The Fire Aero was a very cleverly thought-out kit conversion that changed a normal motorcycle into a side-by-side two seater, three-wheeler, with two wheels at the front similar to the well-known British Morgan three-wheeler layout. In America, these are known as 'Reverse-Trikes.' Designed by Dave Stollery, it was manufactured in the mid-1980's by the Industrial Design Research Company, based at Laguna Beach, California, U.S.A.
A Company recommendation was that the motorcycle used should be no less than 750cc and that the rear wheel should be replaced by a 15" x 4.5"/5" rim and automobile tyre for better traction. The front forks, wheel, handle bars and saddle had to be removed and the conversion kit supplied a rectangular steel chassis frame, plus a Volkswagen 'Beetle' torsion bar front suspension, a rack and pinion steering box, the complete interior and the two-piece fibreglass body - the rear part being hinged at the top immediately after the driver/passenger cockpit to allow 'alligator' style access to the entire motorcycle component. 'Gullwing' doors, which opened 'scissor' fashion, a heater, reverse gear and a stereo music system were offered as optional extra's. If preferred, it could be driven in 'T' bar style without doors. There were several Japanese motorcycles that were suitable for this conversion and a change to a larger size presented no major problems. For those that missed the 'wind in the hair' experience of the motorcycle, the whole conversion was easily reversible and the car could be transferred back to a motorcycle very quickly.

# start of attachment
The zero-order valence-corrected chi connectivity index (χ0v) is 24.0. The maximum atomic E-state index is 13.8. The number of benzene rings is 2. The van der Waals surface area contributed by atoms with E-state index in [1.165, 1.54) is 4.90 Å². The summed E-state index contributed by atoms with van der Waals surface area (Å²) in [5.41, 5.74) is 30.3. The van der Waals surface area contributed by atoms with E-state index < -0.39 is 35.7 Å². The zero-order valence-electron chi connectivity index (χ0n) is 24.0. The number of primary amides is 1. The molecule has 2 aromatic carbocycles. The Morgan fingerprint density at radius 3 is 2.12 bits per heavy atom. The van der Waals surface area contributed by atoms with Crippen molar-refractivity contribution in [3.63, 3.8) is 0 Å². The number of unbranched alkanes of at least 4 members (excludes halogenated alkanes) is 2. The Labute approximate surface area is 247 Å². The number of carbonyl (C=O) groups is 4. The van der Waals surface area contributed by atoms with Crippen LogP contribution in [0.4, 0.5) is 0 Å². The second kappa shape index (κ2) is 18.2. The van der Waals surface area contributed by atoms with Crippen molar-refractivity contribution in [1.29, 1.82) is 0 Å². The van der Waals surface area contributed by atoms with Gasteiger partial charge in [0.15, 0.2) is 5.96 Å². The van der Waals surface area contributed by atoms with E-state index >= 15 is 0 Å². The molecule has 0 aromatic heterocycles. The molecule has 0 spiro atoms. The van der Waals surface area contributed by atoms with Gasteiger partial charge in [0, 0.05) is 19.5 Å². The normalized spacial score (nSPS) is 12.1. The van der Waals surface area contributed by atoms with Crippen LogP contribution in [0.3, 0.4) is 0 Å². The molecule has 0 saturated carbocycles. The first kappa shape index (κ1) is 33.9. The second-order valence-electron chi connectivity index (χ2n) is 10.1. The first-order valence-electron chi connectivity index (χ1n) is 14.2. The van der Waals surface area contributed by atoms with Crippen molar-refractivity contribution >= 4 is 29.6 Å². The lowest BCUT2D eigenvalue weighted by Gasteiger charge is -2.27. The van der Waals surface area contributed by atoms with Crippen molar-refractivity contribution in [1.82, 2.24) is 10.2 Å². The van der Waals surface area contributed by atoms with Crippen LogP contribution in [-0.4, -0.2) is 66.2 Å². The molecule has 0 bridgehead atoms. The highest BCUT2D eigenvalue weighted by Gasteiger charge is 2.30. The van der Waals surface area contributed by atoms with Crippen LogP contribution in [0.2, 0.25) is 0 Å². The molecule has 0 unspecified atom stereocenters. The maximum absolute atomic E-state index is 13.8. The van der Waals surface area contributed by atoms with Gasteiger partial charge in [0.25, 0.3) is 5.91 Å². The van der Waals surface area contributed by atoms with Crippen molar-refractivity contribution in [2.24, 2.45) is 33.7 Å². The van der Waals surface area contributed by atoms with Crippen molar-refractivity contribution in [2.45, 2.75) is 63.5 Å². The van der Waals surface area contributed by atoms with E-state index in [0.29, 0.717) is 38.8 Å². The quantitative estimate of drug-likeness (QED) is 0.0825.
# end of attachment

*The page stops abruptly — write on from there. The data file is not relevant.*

The first version of the Fire Aero was air-cooled, but cooling problems forced a re-think and resulted in a water-cooled version. It was also given a slightly larger cockpit. Only those two versions were produced. In 1988, the Company was sold to CAV (Californian Alternative Vehicles) who produced the three wheeler in finished, ready-to-use form only. Fire Aero has since returned to the hands of it's creator, Dave Stollery, but despite it's obvious appeal, no future production is planned at this time. Several Fire Aero's of both types are still in use.
Source: Reg J. Prosser